I hope the noble Lord is in a position to be forthcoming on these matters, since I feel sure that the Department of the Environment will be well aware of the concern which exists on them. I look forward with interest to his reply, and trust he will be able to give assurances that will adequately meet the position. Of course, I have no intention of pursuing this matter to a vote. One of the difficulties is that this kind of procedure, where we have Regulations, makes it impossible to amend anything and forces one to pursue the line that I have taken this afternoon. I do not know how far we shall go with more and more of these Draft Statutory Instruments, with such Orders as this one. It is very difficult to check them, since we are so limited in what we can do by way of getting them improved. I do not suppose for one moment that the noble Lord will indicate that the Orders will be withdrawn to give consideration to the points I have raised. I would not expect him to do that, but I hope he will be able to give me assurances that will be satisfying; and I think he will not be surprised if I say that among local authorities the Greater London Council, in particular, will be extremely interested in what he has to say.

2.8 p.m.


My Lords, in reply to the noble Lord, Lord Garnsworthy, may I point out that if these Regulations (which are due to come into effect this September) are amended or voted against in this House, their benefits to the people of this country, benefits which I think we are agreed are considerable, would be lost. In my speech I indicated that we were aware of the fact that this is the first venture into this field, and we accept that it may need alteration in the light of experience. I think that Lord Garnsworthy, who has put a lot of painstaking work into it, has put his finger on some of the points concerned. I must apologise to the noble Lord: he is totally right. It is an 18-hour period. I should have said "from 06.00 hours to 24.00 hours" and not "to 18.00 hours". My speaking notes contained the latter figure; but of course, that is no excuse. I thank the noble Lord for drawing my attention to this point.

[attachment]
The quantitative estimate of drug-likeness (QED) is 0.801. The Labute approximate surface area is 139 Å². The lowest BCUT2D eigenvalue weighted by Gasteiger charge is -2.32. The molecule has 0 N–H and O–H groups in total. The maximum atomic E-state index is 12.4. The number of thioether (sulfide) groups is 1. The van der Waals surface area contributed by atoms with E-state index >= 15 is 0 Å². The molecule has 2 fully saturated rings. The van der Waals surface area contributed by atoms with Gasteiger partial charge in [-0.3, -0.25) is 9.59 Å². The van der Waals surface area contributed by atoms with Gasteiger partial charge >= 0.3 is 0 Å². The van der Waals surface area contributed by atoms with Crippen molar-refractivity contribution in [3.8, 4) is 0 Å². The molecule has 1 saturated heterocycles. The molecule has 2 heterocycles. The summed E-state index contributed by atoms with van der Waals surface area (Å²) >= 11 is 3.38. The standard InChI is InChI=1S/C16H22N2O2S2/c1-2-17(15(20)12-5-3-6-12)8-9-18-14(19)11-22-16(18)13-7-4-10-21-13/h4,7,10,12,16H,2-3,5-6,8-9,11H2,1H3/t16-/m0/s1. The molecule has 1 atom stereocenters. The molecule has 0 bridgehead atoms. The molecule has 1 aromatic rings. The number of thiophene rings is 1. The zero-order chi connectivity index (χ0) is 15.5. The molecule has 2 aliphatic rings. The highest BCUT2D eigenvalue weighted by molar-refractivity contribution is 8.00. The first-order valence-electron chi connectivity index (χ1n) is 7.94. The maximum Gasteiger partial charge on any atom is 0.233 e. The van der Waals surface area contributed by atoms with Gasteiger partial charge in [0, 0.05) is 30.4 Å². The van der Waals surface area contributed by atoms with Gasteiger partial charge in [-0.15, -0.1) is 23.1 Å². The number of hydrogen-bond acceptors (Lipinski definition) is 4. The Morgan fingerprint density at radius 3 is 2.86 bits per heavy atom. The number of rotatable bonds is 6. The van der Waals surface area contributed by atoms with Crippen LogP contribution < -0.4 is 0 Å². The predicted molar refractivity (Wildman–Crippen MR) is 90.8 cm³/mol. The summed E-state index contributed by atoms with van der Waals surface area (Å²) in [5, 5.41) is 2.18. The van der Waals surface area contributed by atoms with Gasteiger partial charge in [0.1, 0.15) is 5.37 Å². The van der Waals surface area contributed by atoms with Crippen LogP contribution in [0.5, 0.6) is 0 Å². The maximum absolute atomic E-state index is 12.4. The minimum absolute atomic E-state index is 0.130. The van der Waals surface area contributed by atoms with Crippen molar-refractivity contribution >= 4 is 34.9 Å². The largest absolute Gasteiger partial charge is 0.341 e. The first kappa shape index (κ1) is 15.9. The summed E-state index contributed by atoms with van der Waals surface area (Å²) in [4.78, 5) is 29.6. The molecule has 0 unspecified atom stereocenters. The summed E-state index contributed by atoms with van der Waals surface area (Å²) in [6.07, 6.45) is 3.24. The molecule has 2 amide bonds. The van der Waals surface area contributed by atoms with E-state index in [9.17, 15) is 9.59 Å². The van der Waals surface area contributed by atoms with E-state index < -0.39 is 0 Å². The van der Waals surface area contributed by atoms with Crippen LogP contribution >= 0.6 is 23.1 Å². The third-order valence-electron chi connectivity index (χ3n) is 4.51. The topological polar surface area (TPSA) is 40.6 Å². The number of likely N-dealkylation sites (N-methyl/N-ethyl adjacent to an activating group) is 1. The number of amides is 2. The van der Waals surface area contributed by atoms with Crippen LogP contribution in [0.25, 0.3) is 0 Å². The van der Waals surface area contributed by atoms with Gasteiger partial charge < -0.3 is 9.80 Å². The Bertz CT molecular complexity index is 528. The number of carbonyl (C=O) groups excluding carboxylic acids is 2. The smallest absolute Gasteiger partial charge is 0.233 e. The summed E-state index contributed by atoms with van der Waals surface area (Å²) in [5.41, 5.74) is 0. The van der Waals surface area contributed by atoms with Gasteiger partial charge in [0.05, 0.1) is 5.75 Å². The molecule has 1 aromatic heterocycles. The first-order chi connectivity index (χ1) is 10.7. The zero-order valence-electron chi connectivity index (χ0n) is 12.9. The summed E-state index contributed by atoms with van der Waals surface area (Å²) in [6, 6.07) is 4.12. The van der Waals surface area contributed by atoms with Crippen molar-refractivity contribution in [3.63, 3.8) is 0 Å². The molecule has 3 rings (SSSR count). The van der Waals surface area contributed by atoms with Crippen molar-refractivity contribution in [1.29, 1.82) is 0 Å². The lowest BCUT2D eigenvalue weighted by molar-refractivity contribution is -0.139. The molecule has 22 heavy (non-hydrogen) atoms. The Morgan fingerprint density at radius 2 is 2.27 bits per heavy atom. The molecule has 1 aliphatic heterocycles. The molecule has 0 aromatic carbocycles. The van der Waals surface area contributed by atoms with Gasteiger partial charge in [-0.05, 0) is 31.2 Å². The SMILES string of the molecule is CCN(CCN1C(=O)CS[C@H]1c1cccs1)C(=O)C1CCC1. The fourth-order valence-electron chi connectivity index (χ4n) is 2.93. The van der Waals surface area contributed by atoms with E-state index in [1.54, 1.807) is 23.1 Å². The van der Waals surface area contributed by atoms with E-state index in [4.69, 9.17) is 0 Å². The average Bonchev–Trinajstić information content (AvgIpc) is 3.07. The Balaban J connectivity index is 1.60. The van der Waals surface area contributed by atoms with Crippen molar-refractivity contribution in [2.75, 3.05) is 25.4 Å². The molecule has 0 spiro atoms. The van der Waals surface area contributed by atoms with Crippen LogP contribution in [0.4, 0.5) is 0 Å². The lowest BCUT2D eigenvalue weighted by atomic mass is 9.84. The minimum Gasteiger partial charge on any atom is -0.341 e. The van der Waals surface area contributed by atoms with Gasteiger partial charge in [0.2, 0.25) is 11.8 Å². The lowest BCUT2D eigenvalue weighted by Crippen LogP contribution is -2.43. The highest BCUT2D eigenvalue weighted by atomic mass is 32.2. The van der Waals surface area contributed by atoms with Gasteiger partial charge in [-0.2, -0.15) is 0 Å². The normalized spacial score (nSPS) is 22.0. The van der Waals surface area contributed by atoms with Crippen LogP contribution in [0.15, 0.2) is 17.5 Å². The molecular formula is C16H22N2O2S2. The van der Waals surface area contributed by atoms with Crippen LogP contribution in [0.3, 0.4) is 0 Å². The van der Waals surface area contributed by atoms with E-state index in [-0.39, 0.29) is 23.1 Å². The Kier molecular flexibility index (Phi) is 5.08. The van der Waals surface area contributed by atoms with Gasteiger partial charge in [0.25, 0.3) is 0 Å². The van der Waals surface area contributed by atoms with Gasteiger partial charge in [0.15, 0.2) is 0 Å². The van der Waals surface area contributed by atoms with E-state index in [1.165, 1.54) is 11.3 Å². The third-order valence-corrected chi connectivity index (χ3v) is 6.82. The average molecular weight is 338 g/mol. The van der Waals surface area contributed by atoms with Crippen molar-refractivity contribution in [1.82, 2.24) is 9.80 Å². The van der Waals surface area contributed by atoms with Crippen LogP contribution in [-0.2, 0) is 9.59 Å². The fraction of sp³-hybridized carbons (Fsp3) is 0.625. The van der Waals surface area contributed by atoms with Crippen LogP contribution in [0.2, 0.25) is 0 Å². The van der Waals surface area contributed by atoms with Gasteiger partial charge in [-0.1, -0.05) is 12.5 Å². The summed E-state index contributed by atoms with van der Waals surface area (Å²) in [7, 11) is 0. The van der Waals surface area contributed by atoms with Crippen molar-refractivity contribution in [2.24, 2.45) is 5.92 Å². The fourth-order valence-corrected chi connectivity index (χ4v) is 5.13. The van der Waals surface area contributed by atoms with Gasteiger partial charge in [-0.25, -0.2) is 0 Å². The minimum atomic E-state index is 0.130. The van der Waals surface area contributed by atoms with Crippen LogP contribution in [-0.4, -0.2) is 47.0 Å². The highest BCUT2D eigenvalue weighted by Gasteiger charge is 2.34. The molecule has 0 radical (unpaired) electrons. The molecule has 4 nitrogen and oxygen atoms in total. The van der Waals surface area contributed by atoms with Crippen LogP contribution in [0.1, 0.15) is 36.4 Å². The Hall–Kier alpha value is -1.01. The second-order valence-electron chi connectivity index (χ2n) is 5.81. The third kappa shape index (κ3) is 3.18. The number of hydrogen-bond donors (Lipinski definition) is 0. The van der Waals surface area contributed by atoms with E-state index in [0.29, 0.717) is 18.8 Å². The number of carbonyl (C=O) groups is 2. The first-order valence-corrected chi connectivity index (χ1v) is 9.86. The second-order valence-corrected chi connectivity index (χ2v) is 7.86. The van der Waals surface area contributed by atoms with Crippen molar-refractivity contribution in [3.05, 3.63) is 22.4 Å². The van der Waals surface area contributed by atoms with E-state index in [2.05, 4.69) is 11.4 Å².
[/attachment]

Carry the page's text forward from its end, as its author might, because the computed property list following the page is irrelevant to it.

I know there are arguments whether we should have come down to 65dB(A). Some of these habitations (such as the one we had at Birmingham where the Corporation helped very much) were subjected to 83 and 84dB(A) outside. This was reduced by 35dB(A) inside. This represents an 80 per cent. reduction. We may find this is not enough. I pointed out that 68dB(A) is less than the noise level the Wilson Committee recommended. They recommended 70dB(A) as being a practical proposition. We have gone to 68dB(A). There will always be people who wish to carry it further one way or the other. We have taken a mean which we think should be tried out. In any case, it will be a great improvement on the position in the past.

Regarding hospitals and schools, I am informed that discussions are in progress with the Department of Education and Science and the Department of Health and Social Security but the problems are considerable. One of the major problems in hospitals is to determine a desirable internal noise level. This may differ considerably between an operating theatre and a ward. We are going to bring forward the necessary regulations when our discussions with the two Departments are complete.


My Lords, can the noble Lord say whether the other class of building to which I referred will be considered at the same time?


Is the noble Lord referring to concert halls and assembly halls?


My Lords, to places where it can be agreed that the matter ought to be regarded as having a top priority.


My Lords, I have no authority at this moment to say that this is in the pipeline, but I can say to the noble Lord that I will personally see that the other Ministers in my Department know his views. I will find out their views and let him know. I think his views will be listened to as they know he speaks for his Party on this matter.

The noble Lord asked about Regulation 9. If the Greater London Council find that Regulation 9 is unsatisfactory, the Department will be prepared to consider any representations made. At the moment the case must be proved one way or the other; and I think we have it right. Power stations normally are not in the remit of this Order. We were not thinking of power stations but of roads and road construction. Power stations are normally sited away from major units of human habitation. I cannot give any assurance on that at this moment.


My Lords, I thank the noble Lord for what he said. I have an idea that I asked one or two questions he has not answered. I will not press them this afternoon. We are already delayed beyond the point that anyone expected. If he will drop me a line about them I shall be grateful.


My Lords, I will certainly guarantee to do that.

On Question, Motion agreed to.